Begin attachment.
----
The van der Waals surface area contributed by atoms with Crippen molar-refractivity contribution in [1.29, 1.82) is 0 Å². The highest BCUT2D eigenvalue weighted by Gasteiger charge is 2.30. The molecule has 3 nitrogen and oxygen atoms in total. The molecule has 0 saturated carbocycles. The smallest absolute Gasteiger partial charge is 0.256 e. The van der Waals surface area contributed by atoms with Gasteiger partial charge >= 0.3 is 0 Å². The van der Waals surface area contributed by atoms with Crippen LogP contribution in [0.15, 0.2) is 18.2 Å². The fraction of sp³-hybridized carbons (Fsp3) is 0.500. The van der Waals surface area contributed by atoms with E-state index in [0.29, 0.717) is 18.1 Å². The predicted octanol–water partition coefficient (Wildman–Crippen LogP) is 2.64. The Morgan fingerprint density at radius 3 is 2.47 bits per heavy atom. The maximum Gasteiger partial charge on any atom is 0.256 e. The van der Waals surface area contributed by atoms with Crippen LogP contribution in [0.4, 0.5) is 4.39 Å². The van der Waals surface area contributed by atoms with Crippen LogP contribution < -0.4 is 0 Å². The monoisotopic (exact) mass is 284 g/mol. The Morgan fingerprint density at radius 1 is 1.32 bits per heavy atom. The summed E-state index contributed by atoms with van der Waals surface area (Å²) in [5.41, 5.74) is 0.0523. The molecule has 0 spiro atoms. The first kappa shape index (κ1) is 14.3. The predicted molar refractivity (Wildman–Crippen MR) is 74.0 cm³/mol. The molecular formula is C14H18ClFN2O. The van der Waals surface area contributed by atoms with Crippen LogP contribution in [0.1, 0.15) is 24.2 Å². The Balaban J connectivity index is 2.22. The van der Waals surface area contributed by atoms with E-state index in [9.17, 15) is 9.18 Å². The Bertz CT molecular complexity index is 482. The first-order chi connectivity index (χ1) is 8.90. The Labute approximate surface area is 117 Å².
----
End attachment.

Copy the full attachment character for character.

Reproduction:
The van der Waals surface area contributed by atoms with Crippen molar-refractivity contribution in [1.29, 1.82) is 0 Å². The highest BCUT2D eigenvalue weighted by Gasteiger charge is 2.30. The molecule has 3 nitrogen and oxygen atoms in total. The molecule has 0 saturated carbocycles. The smallest absolute Gasteiger partial charge is 0.256 e. The van der Waals surface area contributed by atoms with Gasteiger partial charge >= 0.3 is 0 Å². The van der Waals surface area contributed by atoms with Crippen LogP contribution in [0.15, 0.2) is 18.2 Å². The fraction of sp³-hybridized carbons (Fsp3) is 0.500. The van der Waals surface area contributed by atoms with E-state index in [0.29, 0.717) is 18.1 Å². The predicted octanol–water partition coefficient (Wildman–Crippen LogP) is 2.64. The Morgan fingerprint density at radius 3 is 2.47 bits per heavy atom. The maximum Gasteiger partial charge on any atom is 0.256 e. The van der Waals surface area contributed by atoms with Crippen LogP contribution in [0.4, 0.5) is 4.39 Å². The van der Waals surface area contributed by atoms with Crippen LogP contribution < -0.4 is 0 Å². The monoisotopic (exact) mass is 284 g/mol. The Morgan fingerprint density at radius 1 is 1.32 bits per heavy atom. The summed E-state index contributed by atoms with van der Waals surface area (Å²) in [5.41, 5.74) is 0.0523. The molecule has 0 spiro atoms. The first kappa shape index (κ1) is 14.3. The predicted molar refractivity (Wildman–Crippen MR) is 74.0 cm³/mol. The molecular formula is C14H18ClFN2O. The van der Waals surface area contributed by atoms with Crippen LogP contribution in [0.1, 0.15) is 24.2 Å². The Balaban J connectivity index is 2.22. The van der Waals surface area contributed by atoms with E-state index in [9.17, 15) is 9.18 Å². The Bertz CT molecular complexity index is 482. The first-order chi connectivity index (χ1) is 8.90. The Labute approximate surface area is 117 Å².